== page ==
Shifting winds, then and now

Former councillor Louise Severson speaks to city council's finance, administration and operations committee on Wednesday.

As I point out in my column on Wednesday's OPP costing decision, I now believe my previous post on this subject will turn out to be only half right.

Unless I am missing something, or some new development knocks things on a different course between now and April 23, it seems likely city council will go ahead and ask for the costing. While doing this, councillors will also emphasize they are not for disbanding the city police force, only for getting a number.

As I note in the column, I also believe they will ultimately vote against the switch to the OPP, nearly two years from now, perhaps after the next election.

The prevailing wind on council seems to have shifted toward the idea that no decision will seem final unless we have that number from the OPP. What this means is, as Prescott Mayor Brett Todd has pointed out, we had better brace for a long and divisive debate.

Speaking of shifting winds, Citizens Offering Police Support (COPS) chairwoman Louise Severson came to Wednesday's meeting with a different U-turn in mind.

In her presentation arguing against the costing, she quoted a column apparently written  by Mayor David Henderson, "a few years ago," in a different publication. In it, the mayor supposedly argues in favour of a regional police force and against an OPP contract, because OPP costs are rising and the provincial force is guaranteed to be the highest paid in Ontario for the near term.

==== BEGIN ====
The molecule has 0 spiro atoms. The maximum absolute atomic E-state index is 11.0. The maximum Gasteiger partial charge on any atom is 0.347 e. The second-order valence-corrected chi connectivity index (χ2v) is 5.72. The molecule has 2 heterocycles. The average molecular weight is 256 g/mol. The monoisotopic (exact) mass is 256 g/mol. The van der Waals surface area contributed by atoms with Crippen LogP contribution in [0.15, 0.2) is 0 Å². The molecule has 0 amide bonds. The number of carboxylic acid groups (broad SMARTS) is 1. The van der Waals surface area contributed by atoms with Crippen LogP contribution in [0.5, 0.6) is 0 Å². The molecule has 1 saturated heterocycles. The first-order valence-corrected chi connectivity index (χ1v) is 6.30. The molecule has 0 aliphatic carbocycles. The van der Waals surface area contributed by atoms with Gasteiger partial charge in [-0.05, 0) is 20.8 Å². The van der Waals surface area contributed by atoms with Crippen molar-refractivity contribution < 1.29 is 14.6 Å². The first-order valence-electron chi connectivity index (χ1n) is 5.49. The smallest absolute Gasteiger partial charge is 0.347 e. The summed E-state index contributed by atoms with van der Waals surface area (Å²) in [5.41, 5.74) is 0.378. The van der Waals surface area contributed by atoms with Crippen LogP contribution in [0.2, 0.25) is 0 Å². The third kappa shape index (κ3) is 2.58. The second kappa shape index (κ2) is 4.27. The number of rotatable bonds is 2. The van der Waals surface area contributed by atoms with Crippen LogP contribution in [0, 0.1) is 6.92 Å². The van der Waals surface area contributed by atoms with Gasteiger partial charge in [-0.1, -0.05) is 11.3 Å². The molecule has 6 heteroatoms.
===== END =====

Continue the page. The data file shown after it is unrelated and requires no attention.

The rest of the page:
There's nothing wrong with changing your mind, of course. And when he introduced his OPP costing motion, the mayor did say he had changed his opinion when he realized the costing itself did not cost anything.

What's ironic is that, in the end, I believe the decision to stick with the municipal force will be driven, perhaps, by a sense of identity and community ownership of the Brockville Police -- but decided by those very things Henderson supposedly wrote about a few years ago: high OPP salaries and rising provincial costs.